But there was a light, a pinprick of light at the end of the darkest of tunnels: the straps had a little give in them. I knew, if I could survive this onslaught, I had a chance. A slim one but a chance all the same. This ranting, slathering, monster couldn’t possibly keep this level of ranting up. Surely he couldn’t? I was banking on this being true as I worked slowly to release the straps holding my legs and arms tight against the chair. I had time, I just didn’t know how much; would he lose his temper at me, cause me more pain, more damage? I prayed he wouldn’t.

I lost any notion of time during this episode, this madness. I may have fallen into unconsciousness at some point; I may have begged like a child wishing his parent would stop uncle Jimmy doing those things; I may have turned on the anger. All negotiations failed.

Without warning, he left the room. This was, quite possibly, my only chance. I pulled my wrists free, yanking at the straps to free my legs. I stumbled through the door, searching frantically for a way out. Through several doors I crashed, not caring if the noise brought my jailer forth. If I couldn’t break out then death was a consideration I would happily embrace. I was lucky, I finally broke out into the night. I ran, just ran.

The next moment I remember was the cold steps of this church where I’d collapsed, pressed against my face, the hands of a paramedic touching my neck to see if there was a pulse. There was pain in my back (the surgeon informed me this madman took some of my liver!), my head ached and my wrists were sore from the straps. Mostly, it was the visions that I couldn’t rid myself of.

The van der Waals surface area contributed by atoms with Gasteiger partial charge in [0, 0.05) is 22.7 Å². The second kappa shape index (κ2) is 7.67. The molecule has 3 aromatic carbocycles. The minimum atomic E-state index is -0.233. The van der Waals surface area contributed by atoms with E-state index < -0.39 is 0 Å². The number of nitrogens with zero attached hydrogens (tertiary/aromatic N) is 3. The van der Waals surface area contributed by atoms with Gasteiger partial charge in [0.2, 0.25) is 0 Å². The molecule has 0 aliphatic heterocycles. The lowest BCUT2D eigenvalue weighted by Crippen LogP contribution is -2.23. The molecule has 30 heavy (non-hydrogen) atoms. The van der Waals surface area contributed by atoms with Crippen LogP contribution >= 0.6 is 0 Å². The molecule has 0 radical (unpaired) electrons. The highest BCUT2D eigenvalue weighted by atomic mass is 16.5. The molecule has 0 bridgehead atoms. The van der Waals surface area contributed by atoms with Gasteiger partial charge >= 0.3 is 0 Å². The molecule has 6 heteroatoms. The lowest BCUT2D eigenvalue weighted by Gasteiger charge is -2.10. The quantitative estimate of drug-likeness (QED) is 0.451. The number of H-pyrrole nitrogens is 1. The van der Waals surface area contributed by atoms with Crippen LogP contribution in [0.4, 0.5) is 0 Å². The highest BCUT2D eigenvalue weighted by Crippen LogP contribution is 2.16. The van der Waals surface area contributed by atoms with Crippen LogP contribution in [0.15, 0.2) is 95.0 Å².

I still wake most nights, the nightmares so horrible I cannot bring myself to describe them; the tickle of his facial hair against my cheek, the stench of his breath, the wild, unfocused eyes. It’s haunting me even now. My doctor assures me that, once my wounds have healed, so too will the abrasive thoughts which scour my brain.

But take heed from my tale, for I have been made an example of. I have many questions about my experience. I just never want to meet Jack again, to have an opportunity to ask them.

And I pray that he’ll never cross your path, either.

Find out more about Jack the Twitter or follow his Twitter feed.

Wednesday, February 10, 2010

Just found this

The leaves were fluttering in the summer breeze, casting brittle shadows along the path as Jim and I rode our bikes down to the rec. We were both screaming our heads off, not just to release our youthful exuberance but also to warn anyone on the path of our imminent arrival; Jim had caused Mrs. Bothol a mild case of concussion last year, ploughing into her at top speed on his Raleigh Grifter. We’d been told by our parents to take more care before someone got killed.

Or something.

Because it was a something that caused Jim to spill it on the path on this particular day. I was following, at speed, too closely, so I wasn’t able to stop myself careering into Jim, my front wheel skimming the back of his head.

It says on the Word document that this was started in July last year. I may well expand it, but for now let this be my first post of 2010.